**Original study**
19 Nov 2018

**Original study** | 19 Nov 2018

# The prediction of live weight of hair goats through penalized regression methods: LASSO and adaptive LASSO

Suna Akkol

**Suna Akkol**Suna Akkol

- Biometry and Genetic Unit, Department of Animal Science, Faculty of Agriculture, Van Yuzuncu Yil University, Van, Turkey

- Biometry and Genetic Unit, Department of Animal Science, Faculty of Agriculture, Van Yuzuncu Yil University, Van, Turkey

**Correspondence**: Suna Akkol (sgakkol@yyu.edu.tr)

**Correspondence**: Suna Akkol (sgakkol@yyu.edu.tr)

Received: 07 Aug 2018 – Revised: 03 Nov 2018 – Accepted: 08 Nov 2018 – Published: 19 Nov 2018

The least absolute selection and shrinkage operator (LASSO) and adaptive
LASSO methods have become a popular model in the last decade, especially for
data with a multicollinearity problem. This study was conducted to estimate the
live weight (LW) of Hair goats from biometric measurements and to select
variables in order to reduce the model complexity by using penalized
regression methods: LASSO and adaptive LASSO for *γ*=0.5 and *γ*=1.
The data were obtained from 132 adult goats in Honaz district of Denizli
province. Age, gender, forehead width, ear length, head length, chest width,
rump height, withers height, back height, chest depth, chest girth, and body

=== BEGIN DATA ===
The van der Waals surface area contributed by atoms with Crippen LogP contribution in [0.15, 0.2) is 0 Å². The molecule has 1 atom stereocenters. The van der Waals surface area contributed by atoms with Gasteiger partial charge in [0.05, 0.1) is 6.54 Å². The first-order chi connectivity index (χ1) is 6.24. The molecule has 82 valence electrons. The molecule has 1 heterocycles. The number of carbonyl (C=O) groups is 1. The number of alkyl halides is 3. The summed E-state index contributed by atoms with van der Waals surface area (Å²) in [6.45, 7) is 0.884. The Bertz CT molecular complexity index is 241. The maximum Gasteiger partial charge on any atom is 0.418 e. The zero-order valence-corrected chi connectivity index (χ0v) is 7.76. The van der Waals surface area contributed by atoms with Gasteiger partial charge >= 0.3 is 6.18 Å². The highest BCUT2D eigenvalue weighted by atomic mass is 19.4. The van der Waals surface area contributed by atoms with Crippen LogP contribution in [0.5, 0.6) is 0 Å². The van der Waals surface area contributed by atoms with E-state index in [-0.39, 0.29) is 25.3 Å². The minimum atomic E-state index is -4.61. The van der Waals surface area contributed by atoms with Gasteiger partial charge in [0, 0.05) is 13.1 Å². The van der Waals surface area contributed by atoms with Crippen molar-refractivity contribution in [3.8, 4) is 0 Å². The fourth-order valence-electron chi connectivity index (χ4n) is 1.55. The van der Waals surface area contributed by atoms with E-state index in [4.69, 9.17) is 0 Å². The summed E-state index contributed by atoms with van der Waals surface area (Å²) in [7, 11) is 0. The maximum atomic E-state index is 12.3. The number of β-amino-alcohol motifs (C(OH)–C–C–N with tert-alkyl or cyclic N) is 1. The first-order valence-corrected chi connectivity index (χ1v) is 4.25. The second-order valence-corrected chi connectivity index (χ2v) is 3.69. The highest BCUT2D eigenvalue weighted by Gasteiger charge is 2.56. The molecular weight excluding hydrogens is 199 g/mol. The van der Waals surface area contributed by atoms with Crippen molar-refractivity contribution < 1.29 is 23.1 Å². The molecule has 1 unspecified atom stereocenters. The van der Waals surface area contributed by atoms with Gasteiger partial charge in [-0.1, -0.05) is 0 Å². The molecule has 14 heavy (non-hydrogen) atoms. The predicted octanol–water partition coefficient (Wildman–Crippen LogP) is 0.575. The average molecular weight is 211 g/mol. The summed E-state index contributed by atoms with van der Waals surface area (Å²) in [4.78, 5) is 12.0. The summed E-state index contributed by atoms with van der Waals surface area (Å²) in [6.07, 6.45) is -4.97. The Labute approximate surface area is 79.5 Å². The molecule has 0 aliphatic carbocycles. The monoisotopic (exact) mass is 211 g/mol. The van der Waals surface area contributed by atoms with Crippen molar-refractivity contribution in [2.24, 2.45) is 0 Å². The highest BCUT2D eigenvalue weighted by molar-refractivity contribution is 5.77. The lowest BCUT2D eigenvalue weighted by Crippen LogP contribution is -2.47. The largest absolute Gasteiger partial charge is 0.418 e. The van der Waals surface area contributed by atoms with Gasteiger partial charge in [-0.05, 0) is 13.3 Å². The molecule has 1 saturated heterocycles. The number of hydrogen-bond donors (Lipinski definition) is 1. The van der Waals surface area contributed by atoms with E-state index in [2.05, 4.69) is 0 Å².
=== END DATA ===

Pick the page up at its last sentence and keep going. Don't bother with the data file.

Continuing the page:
length were used as explanatory variables. The adjusted coefficient of
determination (${R}_{\mathrm{adj}}^{\mathrm{2}}$), root mean square error (RMSE), Akaike's
information criterion (AIC), Schwarz Bayesian criterion (SBC), and average
square error (ASE) were used in order to compare the effectiveness of the
methods. It was concluded that adaptive LASSO (*γ*=1) estimated the LW
with the highest accuracy for both male (${R}_{\mathrm{adj}}^{\mathrm{2}}=\mathrm{0.9048}$; RMSE = 3.6250; AIC = 79.2974; SBC = 65.2633; ASE = 7.8843)
and female (${R}_{\mathrm{adj}}^{\mathrm{2}}=\mathrm{0.7668}$; RMSE = 4.4069; AIC = 392.5405; SBC = 308.9888; ASE = 18.2193) Hair goats when all the criteria were considered.

Native goat breeds play important socio-economic roles in the livelihood strategies of poorer farmers, especially those in rural and hard-to-reach areas of the world. Turkey has one of the largest goat populations in the world and has one of the highest breeding rates. The total number of goats in the country is about 10.3 million and the dominant goat breed is the “Common”, or “Hair”, goat, which constitutes approximately 92 % of the total goat population in the country (TUIK, 2017). Goats have been kept for milk, meat, skin, and hair for several centuries in Anatolia (Gokdal, 2013).